Set objDictionary = CreateObject("Scripting.Dictionary")
set objTextFile = objFSO.OpenTextFile("c:\proxies.txt", ForReading)
strTextfile = objTextFile.ReadAll
'Fills each array entry with a line from the LDIF export.
arrTextfile = Split(strTextfile, VbCrLf)

'Loop through array and fill dictionary object
For Each strTextLine In arrTextfile
'The logic below leaves strUsrDN populated until a blank line is detected
'A blank line means the next entry is being read.
If InStr(strTextLine, "dn:") Then
strUsrDN = strTextLine
Elseif InStr(strTextLine, "proxyAddresses:") Then

'Ensure that the line doesn't just contain proxyaddress: I've seen notepad break this line placing the value on the line below.
If Len(strTextLine) = 16 Then
MsgBox "Error on " & strUsrDN
End If

'Check for a primay smtp address
If instr(strTextLine, "SMTP:") Then
intPriMailCount = 1
End If

'As long as a proxy address is detected, append all proxy addresses found
'The loop begins by checking whether or not the strProxyAddresses field is blank
If strProxyAddresses = "" Then
'Write the first proxy address without the delimeter. Otherwise when we call the split
'Function we will have a null value for the firs one.
strProxyAddresses = strTextLine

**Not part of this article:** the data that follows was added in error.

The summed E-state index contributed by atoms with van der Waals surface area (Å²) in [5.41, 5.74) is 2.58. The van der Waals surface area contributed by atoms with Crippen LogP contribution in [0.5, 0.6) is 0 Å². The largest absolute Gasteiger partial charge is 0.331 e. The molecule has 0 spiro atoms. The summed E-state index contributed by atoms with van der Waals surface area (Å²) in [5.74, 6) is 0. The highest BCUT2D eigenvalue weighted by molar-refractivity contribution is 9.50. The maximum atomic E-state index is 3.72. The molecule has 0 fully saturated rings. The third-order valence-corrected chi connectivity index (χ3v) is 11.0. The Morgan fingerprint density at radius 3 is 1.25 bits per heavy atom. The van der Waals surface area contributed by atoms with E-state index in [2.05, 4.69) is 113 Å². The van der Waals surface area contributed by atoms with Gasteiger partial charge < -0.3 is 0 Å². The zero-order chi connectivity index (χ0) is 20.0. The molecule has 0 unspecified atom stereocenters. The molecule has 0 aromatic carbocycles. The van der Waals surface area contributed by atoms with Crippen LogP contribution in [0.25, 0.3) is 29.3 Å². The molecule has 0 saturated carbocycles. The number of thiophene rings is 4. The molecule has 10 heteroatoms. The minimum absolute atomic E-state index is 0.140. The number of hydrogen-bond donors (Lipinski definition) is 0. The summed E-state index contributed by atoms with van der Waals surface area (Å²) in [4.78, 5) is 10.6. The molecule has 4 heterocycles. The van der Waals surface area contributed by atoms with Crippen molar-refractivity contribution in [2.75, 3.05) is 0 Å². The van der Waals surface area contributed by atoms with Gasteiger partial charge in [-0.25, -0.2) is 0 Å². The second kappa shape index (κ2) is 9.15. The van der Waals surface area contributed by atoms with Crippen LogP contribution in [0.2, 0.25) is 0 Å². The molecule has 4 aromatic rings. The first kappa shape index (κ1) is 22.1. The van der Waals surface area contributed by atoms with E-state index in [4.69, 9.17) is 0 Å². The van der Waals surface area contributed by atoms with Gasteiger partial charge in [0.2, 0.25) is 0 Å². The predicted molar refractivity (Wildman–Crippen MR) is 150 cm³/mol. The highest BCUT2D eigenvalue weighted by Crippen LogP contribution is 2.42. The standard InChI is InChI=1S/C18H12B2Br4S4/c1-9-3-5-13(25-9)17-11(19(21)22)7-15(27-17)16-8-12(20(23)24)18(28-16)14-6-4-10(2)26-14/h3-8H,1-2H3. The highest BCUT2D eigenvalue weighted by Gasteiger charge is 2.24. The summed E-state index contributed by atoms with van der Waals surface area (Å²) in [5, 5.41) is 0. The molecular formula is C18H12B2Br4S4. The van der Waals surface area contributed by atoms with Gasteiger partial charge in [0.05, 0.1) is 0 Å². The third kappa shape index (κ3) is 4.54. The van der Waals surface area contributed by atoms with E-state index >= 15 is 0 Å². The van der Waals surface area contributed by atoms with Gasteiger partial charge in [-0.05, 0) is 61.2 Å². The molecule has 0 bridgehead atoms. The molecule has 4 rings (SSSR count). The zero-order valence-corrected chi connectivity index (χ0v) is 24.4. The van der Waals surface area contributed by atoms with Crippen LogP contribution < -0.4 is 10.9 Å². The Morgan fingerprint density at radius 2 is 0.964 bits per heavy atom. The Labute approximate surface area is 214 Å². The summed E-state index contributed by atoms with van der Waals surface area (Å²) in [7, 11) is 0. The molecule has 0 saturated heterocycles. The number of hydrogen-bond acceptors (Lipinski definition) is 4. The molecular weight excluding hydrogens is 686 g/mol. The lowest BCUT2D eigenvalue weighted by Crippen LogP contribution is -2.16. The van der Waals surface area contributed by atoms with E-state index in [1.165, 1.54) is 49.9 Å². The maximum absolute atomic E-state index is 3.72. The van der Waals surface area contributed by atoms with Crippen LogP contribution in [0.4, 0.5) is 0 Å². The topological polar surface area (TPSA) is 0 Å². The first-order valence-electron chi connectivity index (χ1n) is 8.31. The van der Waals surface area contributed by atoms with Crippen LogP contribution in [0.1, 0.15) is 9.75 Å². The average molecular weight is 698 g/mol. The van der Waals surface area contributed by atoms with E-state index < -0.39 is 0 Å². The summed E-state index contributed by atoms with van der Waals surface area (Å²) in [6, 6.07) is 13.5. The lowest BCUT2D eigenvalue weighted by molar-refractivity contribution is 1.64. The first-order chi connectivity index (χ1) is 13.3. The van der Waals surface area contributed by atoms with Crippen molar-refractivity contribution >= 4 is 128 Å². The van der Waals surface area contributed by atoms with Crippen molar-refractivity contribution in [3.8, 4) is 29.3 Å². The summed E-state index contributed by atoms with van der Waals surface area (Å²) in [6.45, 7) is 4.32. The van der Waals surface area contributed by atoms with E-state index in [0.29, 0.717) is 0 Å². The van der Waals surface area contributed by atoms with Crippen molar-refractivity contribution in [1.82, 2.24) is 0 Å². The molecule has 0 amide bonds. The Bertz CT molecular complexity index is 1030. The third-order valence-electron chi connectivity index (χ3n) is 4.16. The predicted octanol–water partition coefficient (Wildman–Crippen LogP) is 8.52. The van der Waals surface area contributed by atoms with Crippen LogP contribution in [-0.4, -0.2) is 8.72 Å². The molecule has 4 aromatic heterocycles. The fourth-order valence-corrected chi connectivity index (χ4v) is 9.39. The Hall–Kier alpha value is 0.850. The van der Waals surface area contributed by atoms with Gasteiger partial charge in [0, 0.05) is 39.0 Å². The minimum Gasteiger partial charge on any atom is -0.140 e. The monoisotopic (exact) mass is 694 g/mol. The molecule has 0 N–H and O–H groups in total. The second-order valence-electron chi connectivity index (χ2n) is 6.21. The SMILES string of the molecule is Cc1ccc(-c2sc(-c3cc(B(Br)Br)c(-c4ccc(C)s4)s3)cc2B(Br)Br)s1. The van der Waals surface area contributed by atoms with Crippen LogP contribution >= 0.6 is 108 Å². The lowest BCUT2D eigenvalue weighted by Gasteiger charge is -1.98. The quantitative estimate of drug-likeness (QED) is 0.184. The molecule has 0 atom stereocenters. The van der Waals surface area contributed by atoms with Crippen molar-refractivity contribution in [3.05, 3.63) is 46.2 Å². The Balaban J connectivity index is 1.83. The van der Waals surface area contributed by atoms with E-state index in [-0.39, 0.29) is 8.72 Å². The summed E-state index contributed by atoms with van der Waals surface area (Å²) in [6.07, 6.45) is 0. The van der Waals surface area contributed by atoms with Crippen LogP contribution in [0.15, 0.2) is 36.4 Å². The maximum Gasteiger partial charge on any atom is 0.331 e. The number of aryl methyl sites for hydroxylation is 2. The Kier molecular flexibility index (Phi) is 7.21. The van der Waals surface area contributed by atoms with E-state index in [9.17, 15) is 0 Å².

strProxyAddresses = strProxyAddresses & "|" & strTextLine
End If
Elseif strTextLine = "" Then
'Check that the user object has a primary smtp address to apply
If intPriMailCount = 0 Then
MsgBox strUsrDN & " does not have a primary SMTP address."
End If
'When a blank line is detected it means the first LDIF entry has been read.
'write to the dictionary object and clear all variables
objDictionary.add strUsrDN, strProxyAddresses
'Clear out variables. When empty they are used for validation and they should be empty when the
'loop begins.
strProxyAddresses = ""
strUsrDN = ""
intPriMailCount = 0
End If


'Loop through dictinary object, parse content, and write to user account.
colKeys = objDictionary.keys
For Each strKey In colKeys
'Parse through the userDN value
strUserDNLen = Len(strKey)
strUsrDN = Mid(strKey, 5, strUserDNLen)
strProxyAddresses = objDictionary.Item(strKey)
arrProxyAddresses = Split(strProxyAddresses, "|")
intsize = 0
For Each strProxyAddress In arrProxyAddresses
'Strip "proxyaddress:" - the length of proxyaddress: is 17
strProxyAddress = Mid(strProxyAddress, 17, Len(strProxyAddress))
'Proxy addresses have to be written as an array, so after stripping out the
'proxyaddress: string we'll create a new array with the values needed
ReDim Preserve arrToWrite(intsize)
arrToWrite(intsize) = strProxyAddress
'Keep track of the primary proxy address so that it can be written to the mail attribute later
If instr(strProxyAddress, "SMTP:") Then
'Use Mid to strip out SMTP:
strPriMail = Mid(strProxyAddress,6,Len(strProxyaddress))
End If
intsize = intsize + 1

'Here's what I'll be writing to the user object
Set objUser = GetObject("LDAP://" & strUsrDN)
MsgBox "Writing to " & objUser.DistinguishedName
objUser.putex ADS_PROPERTY_UPDATE,"proxyAddresses", arrToWrite
objuser.put "mail", strPrimail